This issue is filled with great insights and expert commentary on areas that are relevant to the legal landscape and highlight how the business community is embracing technology, media and telecommunications. There are various topics covered, from new ways of working and digital transformation in the finance sector to data protection regulatory updates and guidance. We also have a series of articles that focus on e-commerce across a number of jurisdictions.
You will also find insights from our lawyers around real estate analytics, tech trends, and data centres.
We hope this edition of Law Update provides some useful food for thought – enjoy the read!Take a read of the edition
Trademark protection for any business would seem to naturally fall as a priority in the outset of any venture. This is realised by large corporations that would seek protection of their trademarks well in advance of launching products or services. The same could not always be said of start-ups although it may be argued that start-ups, particularly in the B2C segment, have more reason to seek protection of their trademarks early on. As opposed to B2B, start-ups with B2C that target end users will need to build a brand that can contribute to strong market recognition of that brand. On the other hand, B2B start-ups may require less scope of protection, particularly geographically, depending on their targeted customers. It is fair to say that tight budgets in start-ups leave them with less leverage in fighting trademark disputes should their adopted trademark be the subject of a dispute. If anything, early protection of trademarks is a cost saver considering the high costs of trademark disputes when compared to trademark clearance and registration. The initial costs of setting up a business, development, employee salaries, vendors fees and marketing are usually expenses with which start-ups become consumed and consequently they do not wish to burden their business with extra costs. However, trademark protection is not an extra cost. In fact, it is a necessary expenditure and more importantly an acquired asset adding value to the business.
Choosing the right trademark is key for a sustainable adoption and growth of a brand. A trademark that is fanciful and creative can help the business grow far away from the crowded noise in the space of descriptive names. Trademarks as opposed to any other intellectual property right can live forever and do not expire if maintained correctly. As such, it is necessary to choose a trademark that can live indefinitely and, accordingly begin the process of ascertaining whether this trademark is capable of registration and protection.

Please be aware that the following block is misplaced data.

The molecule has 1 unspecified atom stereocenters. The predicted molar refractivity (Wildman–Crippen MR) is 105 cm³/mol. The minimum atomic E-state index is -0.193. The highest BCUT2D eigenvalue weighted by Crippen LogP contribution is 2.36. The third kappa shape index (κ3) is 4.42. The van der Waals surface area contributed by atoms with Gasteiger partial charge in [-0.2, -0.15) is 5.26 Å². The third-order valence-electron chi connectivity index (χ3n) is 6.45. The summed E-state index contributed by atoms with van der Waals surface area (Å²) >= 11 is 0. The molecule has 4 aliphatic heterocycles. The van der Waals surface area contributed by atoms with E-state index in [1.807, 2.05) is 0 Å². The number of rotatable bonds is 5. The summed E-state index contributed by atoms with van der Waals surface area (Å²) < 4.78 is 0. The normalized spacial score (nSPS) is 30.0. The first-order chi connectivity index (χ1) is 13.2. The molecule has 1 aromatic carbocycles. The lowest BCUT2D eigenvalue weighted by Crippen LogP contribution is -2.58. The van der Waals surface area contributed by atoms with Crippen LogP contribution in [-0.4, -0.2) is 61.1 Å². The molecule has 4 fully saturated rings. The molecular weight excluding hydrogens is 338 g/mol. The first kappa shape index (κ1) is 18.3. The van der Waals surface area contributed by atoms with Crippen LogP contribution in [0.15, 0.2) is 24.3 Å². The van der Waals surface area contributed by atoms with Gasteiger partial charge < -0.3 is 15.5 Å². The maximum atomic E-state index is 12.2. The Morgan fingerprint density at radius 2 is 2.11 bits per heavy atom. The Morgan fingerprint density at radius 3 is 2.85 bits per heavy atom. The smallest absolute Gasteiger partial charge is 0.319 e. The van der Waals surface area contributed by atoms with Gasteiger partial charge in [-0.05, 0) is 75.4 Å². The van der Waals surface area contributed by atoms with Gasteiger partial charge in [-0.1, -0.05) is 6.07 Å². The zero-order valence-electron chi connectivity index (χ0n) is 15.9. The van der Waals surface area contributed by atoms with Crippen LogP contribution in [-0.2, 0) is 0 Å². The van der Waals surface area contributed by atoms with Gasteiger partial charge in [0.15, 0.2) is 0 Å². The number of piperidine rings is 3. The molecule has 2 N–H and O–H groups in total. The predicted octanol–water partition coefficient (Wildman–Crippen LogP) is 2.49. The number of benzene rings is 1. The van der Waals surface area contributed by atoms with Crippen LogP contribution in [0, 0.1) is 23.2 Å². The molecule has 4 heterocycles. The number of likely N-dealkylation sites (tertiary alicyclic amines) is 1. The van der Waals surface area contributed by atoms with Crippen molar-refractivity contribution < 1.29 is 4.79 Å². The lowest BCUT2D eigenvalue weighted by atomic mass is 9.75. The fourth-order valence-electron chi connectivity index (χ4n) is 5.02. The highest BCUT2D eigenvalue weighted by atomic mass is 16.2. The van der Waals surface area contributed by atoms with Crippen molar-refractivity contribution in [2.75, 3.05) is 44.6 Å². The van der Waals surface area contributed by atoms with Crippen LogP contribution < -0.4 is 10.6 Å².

Clearing a trademark is an exercise that, when carefully done, aims at adopting a trademark that is immune to challenge. A trademark clearance is the first most important step to complete in the process of trademark protection. Clearance would be conducted against all categories of relevant services and goods and in all relevant territories. The clearance of a trademark not only occurs in trademark registers but also covers domains, social media account names, trade names and online searches. Most jurisdictions require a government fee in order to conduct official trademark search applications. Once a trademark is cleared, it would be, on the face of it, available for trademark registration. Furthermore, it is necessary that trademark clearance takes into account various meanings in languages where the trademark is intended to be used and also ensure the chosen trademark is in line with public order and morals.
The registration process should sensibly determine the scope and geographic reach desired by the entrepreneur or business. Determining the scope of goods and services will depend on how many usages are intended by the relevant trademark. It is also necessary that a trademark covers, not only the core class of goods and services but also, relevant goods and services in classes other than the core class. For example, an e-commerce app would logically cover: classes related to software; trading, and computer services. There are also instances where a preventive class is necessary in order to deter a competitor from riding on the goodwill of a trademark. Once registered, the trademark will grant the owner exclusive rights to use, and powers to prevent third parties from associating with or infringing the mark.
A registered trademark is an asset of the proprietor and adds value to its business. This value is a key factor to be identified and considered in any due diligence aimed at valuing a business. Moreover, interested investors can take interest in a business with healthy assets such as registered trademark rights. Investors realise and appreciate the value of intellectual property assets and would want such assets to be the collateral that protects their investments enabling them to grow and increase in value.